01 Indus Valley

01 Indus Valley - ANCIENT CIVILIZATIONS: THE INDUS VALLEY...

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ANCIENT CIVILIZATIONS: THE INDUS VALLEY KEY WORKS Terra Cotta Female Figurine The City of Mohenjo-daro Shiva Seal (La Plante, Asian Art , Fig. 1.4b, p. 6) Terra Cotta Female Figurine (2500 BCE-1500 BCE) Dancing Girl (2500 BCE-1500 BCE)
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Male Nude Torso (2500 BCE-1500 BCE) High Priest (2500 BCE-1500 BCE) Shiva Seal (2500 BCE-1500 BCE)
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Map of City, Mohenjo-daro, The Citadel (2500 BCE-1500 BCE) Mohenjo-daro Site (2500 BCE-1500 BCE) The Great Bath (2500 BCE-1500 BCE)
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READING La Plante, Asian Art , pp. 4-8. HISTORY Indus Valley culture (c. 2500-1500 BCE) Mohenjo-daro, Harappa - sites of ancient urban centers in western India Aryan invasions (c. 2000-1500 BCE) TERMS: stamps (not cylinder seals) intaglio Shiva (Siva) WORKS The Citadel - at Mohenjo-daro The Great Bath - at Mohenjo-daro High Priest Nude Male Torso -from Harappa Dancing Girl - made from copper TIME LINE (c. 2500-1500 BCE) The first libraries in Egypt End of the Old Kingdom in Egypt Bronze Age in Western Europe FURTHER READING Huntington, S., The Art of Ancient India: Buddhist, Hindu, Jain , New York, l985. pp. 3-9. (See especially the photos). Craven, Indian Art , pp. 9-26.
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NOTES Here the central issue is, what function, or role, art plays in the Indus Valley Civilization? Given what remains from this region, urban civic architecture and urban planning are important. THE NATURE AND SIGNIFICANCE OF URBANISM Civilization, then. ..arose in an urban environment or something approaching it. While there is no agreement among scholars on a precise definition (of civilization). ....there is general acceptance of a purely arbitrary yardstick in the Old World: namely the presence of a system of writing. Some other characteristics often mentioned that might form the basis for definition of civilization are: 1. An urbanized society , with emphasis not upon our image of a city (which is not present, for instance in the early Chinese or Japanese civilizations or in Egypt), but rather upon the existence of social units of considerable size and complexity which evoked a whole series of new institutions and social patterns to make this way of life possible. Social stratification is commonly singled out as one distinctive feature. 2. A territorially based state (as opposed to kinship-based tribal units) exercising political and military authority through appropriate institutions and through a code of laws imposed from above, in contrast to the custom law and public opinion sanction of village societies. 3. A symbiotic economy based on centralized accumulation of capital and social surplus through tribute or taxation, in order to support an essentially parasitic social body, and also on extensive division of labor and numerous resultant full- time craft specialists which make the city a market center for the surrounding area.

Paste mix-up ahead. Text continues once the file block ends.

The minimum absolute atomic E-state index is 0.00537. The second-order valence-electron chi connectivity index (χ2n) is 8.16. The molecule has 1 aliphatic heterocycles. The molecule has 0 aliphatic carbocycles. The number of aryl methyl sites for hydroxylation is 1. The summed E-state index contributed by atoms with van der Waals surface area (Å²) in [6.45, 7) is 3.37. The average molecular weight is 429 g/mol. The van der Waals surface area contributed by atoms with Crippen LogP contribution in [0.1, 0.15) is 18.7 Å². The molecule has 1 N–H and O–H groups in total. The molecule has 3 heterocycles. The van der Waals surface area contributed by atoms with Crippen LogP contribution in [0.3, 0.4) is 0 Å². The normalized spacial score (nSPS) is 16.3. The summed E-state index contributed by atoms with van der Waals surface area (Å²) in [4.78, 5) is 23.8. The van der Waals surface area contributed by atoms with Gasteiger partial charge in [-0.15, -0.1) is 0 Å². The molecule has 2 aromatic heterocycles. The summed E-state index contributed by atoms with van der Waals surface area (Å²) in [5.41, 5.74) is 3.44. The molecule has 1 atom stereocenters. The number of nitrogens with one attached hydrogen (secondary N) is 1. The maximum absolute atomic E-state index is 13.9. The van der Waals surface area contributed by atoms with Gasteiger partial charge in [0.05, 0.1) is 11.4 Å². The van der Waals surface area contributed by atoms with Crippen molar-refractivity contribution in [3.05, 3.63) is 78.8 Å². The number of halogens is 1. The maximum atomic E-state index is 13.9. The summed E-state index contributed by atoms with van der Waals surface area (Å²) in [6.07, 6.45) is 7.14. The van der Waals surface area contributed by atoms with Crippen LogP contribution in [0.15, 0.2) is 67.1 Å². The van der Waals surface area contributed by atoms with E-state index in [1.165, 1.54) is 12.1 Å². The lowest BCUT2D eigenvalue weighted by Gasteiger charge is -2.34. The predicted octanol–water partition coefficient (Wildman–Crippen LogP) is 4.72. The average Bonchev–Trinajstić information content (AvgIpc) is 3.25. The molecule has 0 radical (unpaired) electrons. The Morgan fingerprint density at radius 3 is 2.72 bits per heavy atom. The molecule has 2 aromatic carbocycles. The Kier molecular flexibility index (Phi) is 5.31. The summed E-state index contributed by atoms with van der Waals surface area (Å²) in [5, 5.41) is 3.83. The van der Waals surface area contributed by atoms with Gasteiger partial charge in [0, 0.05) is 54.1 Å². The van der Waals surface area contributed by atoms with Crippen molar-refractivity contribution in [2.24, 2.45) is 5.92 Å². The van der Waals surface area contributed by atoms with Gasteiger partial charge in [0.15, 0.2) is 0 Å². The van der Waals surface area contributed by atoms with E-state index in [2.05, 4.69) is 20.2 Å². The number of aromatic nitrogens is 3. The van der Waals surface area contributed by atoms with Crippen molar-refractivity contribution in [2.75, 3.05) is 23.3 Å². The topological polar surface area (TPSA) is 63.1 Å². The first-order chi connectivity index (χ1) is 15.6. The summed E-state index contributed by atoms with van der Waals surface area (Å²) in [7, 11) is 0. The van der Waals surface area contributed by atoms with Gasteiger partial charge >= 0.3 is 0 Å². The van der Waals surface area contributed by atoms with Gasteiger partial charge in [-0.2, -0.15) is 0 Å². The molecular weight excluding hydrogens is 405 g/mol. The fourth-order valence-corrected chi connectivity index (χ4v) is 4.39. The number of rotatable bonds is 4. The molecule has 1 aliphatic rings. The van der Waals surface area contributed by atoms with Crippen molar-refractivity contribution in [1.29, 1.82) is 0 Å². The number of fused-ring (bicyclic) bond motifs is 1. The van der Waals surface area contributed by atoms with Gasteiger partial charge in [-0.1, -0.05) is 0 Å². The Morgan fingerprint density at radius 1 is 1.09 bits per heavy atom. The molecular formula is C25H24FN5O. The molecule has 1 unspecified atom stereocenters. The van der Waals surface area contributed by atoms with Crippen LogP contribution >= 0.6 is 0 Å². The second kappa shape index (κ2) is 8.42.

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This note was uploaded on 09/11/2011 for the course HAA 0010 taught by Professor Mcalister during the Spring '09 term at Pittsburgh.

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01 Indus Valley - ANCIENT CIVILIZATIONS: THE INDUS VALLEY...

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